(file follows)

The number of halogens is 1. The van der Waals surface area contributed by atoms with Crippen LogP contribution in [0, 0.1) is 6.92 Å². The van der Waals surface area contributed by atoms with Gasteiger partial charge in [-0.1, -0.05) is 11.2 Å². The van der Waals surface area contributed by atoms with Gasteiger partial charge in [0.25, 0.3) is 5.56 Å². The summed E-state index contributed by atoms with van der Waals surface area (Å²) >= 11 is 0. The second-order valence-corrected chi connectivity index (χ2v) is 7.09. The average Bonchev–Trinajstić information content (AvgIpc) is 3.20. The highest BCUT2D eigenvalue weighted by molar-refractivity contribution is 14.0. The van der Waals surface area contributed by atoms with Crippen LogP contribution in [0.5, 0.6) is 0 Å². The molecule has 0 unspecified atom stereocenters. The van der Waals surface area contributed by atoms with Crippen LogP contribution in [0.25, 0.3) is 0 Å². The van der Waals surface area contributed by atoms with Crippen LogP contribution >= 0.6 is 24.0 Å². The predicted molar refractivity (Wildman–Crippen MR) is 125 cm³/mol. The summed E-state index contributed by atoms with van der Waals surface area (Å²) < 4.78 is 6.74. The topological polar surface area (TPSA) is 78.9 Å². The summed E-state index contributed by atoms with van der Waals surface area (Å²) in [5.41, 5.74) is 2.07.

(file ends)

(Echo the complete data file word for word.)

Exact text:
The number of halogens is 1. The van der Waals surface area contributed by atoms with Crippen LogP contribution in [0, 0.1) is 6.92 Å². The van der Waals surface area contributed by atoms with Gasteiger partial charge in [-0.1, -0.05) is 11.2 Å². The van der Waals surface area contributed by atoms with Gasteiger partial charge in [0.25, 0.3) is 5.56 Å². The summed E-state index contributed by atoms with van der Waals surface area (Å²) >= 11 is 0. The second-order valence-corrected chi connectivity index (χ2v) is 7.09. The average Bonchev–Trinajstić information content (AvgIpc) is 3.20. The highest BCUT2D eigenvalue weighted by molar-refractivity contribution is 14.0. The van der Waals surface area contributed by atoms with Crippen LogP contribution in [0.5, 0.6) is 0 Å². The molecule has 0 unspecified atom stereocenters. The van der Waals surface area contributed by atoms with Crippen LogP contribution in [0.25, 0.3) is 0 Å². The van der Waals surface area contributed by atoms with Crippen LogP contribution >= 0.6 is 24.0 Å². The predicted molar refractivity (Wildman–Crippen MR) is 125 cm³/mol. The summed E-state index contributed by atoms with van der Waals surface area (Å²) < 4.78 is 6.74. The topological polar surface area (TPSA) is 78.9 Å². The summed E-state index contributed by atoms with van der Waals surface area (Å²) in [5.41, 5.74) is 2.07.